Letter S

The Definition of Snap Cap

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Snap Cap

An inert ammunition-shaped object, used in practice to simulate misfeeds and other malfunctions. Some folks also use them during dry fire practice to cushion the firing pin as it strikes.


19 Other Firearms Definitions You Need To Know


Powder

The chemical propellant which is burned to produce the hot gases which send the projectile flying downrange.

Prime

To prepare or charge a muzzle loader for firing.

Buckshot

A type of shotgun ammunition that uses medium-sized to large-sized pellets of .24" in diameter or greater, designed to be discharged in quantity from a shotgun. Generally the larger the pellets, the fewer of them there are in casing.

Percussion Cap

A small metal explosive-filled cup which is placed over the nipple of a percussion firearm. As the cap is struck by the hammer, it explodes and sends a flame through the flashhole in the nipple to the main powder charge.

Lockplate

A metal plate on which the firing mechanism is mounted on percussion and earlier firearms.

Eyes

Slang for eye protection. Referes to either goggles or safety glasses

Right To Bear Arms

The unalienable right of all of the people, stated in the Second Article of The Bill of Rights, to possess and use personally owned firearms for sport, recreation, personal protection, and the defense of the nation.

Trigger Control

Not putting your finger on the trigger until your sights are on target, then pulling the trigger smoothly, and following through by realigning the sights before allowing your finger to come off the trigger.

Firearm

A firearm is a portable gun (pistol or rifle), being a barreled weapon that launches one or more projectiles often driven by the action of an explosive force.

AD

Abbreviation for Accidental Discharge

WSM

Abbreviation for Winchester Short Magnum.

Barrel

A tube, usually metal, through which a controlled explosion or rapid expansion of gases are released in order to propel a projectile out of the end at a high velocity. It is the tube through which the bullet or shot travels. The barrel serves the purpose of providing direction and velocity to the bullet.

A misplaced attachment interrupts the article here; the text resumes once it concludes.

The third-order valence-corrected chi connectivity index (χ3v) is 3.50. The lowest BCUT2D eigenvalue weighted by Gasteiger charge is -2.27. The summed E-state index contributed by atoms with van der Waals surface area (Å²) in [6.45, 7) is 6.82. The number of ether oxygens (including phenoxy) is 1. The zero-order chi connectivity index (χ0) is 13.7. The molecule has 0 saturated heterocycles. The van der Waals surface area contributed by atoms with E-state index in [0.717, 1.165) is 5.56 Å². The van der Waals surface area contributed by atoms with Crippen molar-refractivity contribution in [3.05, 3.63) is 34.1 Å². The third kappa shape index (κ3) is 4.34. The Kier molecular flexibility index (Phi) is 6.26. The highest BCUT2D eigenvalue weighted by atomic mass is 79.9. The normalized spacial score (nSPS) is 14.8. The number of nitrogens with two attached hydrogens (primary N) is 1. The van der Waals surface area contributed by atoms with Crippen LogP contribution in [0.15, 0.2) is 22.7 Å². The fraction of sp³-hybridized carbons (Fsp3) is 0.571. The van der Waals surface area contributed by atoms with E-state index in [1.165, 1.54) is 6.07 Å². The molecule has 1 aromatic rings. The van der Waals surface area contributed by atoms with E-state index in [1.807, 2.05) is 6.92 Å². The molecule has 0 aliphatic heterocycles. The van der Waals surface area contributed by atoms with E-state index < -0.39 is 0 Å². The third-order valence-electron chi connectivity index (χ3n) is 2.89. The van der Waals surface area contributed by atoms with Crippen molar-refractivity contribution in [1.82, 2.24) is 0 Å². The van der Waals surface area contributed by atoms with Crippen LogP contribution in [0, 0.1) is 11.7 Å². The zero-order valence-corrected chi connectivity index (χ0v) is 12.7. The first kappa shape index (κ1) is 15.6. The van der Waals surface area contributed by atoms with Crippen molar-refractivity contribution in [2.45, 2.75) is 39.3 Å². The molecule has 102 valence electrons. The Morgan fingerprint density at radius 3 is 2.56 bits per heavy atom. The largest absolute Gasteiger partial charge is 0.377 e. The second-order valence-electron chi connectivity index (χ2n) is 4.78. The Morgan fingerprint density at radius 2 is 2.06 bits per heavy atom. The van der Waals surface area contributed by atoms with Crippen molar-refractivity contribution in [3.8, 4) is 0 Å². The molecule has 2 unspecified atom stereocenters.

Field Gun

A shotgun, generally stocked to shoot where it is pointed and of relatively light weight because one often carries it a great distance for upland birds, the consequent recoil not being an important factor because one actually shoots it very little.

Telescopic Sight

An optical sight, offering some magnification, often variable, with some kind of adjustable aiming grid inside (a reticle), which when mounted on a firearm, usually a rifle, makes sighting easier.

Windage

The setting on the sights used to accommodate the wind or adjust for horizontal (side-to-side) errors in the alignment of the sights with the bore of the firearm.

Speed Strip

A flat piece of rubber which holds revolver cartridges preparatory to loading them into the revolver's cylinder. Similar to a moon clip

Propellant

The substance which imparts movement to the projectile in a firearm. In a firearm, usually powder. In an airgun the propellant is air or Co2

Turk's Head

A tip for a cleaning rod, a jag, with spirally-radial wires for vigorously scrubbing a gun's bore.

Cartridge Overall Length

This is the maximum overall length the cartridge can be (and is expected to be) in order to function properly in magazines and the mag well of a bolt action rifle.

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